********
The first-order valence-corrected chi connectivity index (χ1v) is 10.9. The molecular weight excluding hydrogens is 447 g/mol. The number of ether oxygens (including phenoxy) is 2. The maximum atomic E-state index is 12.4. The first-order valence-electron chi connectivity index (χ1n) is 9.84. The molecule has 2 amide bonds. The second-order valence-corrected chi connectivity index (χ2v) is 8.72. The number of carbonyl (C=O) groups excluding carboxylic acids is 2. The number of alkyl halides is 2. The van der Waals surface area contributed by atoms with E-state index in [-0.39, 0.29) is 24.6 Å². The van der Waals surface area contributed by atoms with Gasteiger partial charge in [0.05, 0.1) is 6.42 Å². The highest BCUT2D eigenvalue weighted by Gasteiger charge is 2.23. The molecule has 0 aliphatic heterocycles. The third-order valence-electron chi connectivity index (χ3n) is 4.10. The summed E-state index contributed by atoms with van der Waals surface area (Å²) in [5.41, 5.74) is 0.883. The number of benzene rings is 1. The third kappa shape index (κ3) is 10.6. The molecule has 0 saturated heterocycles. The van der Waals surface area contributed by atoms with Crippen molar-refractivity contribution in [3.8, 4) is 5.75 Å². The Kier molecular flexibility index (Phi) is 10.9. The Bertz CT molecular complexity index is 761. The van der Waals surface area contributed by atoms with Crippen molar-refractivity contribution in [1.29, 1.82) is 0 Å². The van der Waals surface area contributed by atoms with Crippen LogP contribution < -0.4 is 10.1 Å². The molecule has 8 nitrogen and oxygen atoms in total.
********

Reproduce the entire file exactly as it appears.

The first-order valence-corrected chi connectivity index (χ1v) is 10.9. The molecular weight excluding hydrogens is 447 g/mol. The number of ether oxygens (including phenoxy) is 2. The maximum atomic E-state index is 12.4. The first-order valence-electron chi connectivity index (χ1n) is 9.84. The molecule has 2 amide bonds. The second-order valence-corrected chi connectivity index (χ2v) is 8.72. The number of carbonyl (C=O) groups excluding carboxylic acids is 2. The number of alkyl halides is 2. The van der Waals surface area contributed by atoms with E-state index in [-0.39, 0.29) is 24.6 Å². The van der Waals surface area contributed by atoms with Gasteiger partial charge in [0.05, 0.1) is 6.42 Å². The highest BCUT2D eigenvalue weighted by Gasteiger charge is 2.23. The molecule has 0 aliphatic heterocycles. The third-order valence-electron chi connectivity index (χ3n) is 4.10. The summed E-state index contributed by atoms with van der Waals surface area (Å²) in [5.41, 5.74) is 0.883. The number of benzene rings is 1. The third kappa shape index (κ3) is 10.6. The molecule has 0 saturated heterocycles. The van der Waals surface area contributed by atoms with Crippen molar-refractivity contribution in [3.8, 4) is 5.75 Å². The Kier molecular flexibility index (Phi) is 10.9. The Bertz CT molecular complexity index is 761. The van der Waals surface area contributed by atoms with Crippen molar-refractivity contribution in [1.29, 1.82) is 0 Å². The van der Waals surface area contributed by atoms with Crippen LogP contribution < -0.4 is 10.1 Å². The molecule has 8 nitrogen and oxygen atoms in total.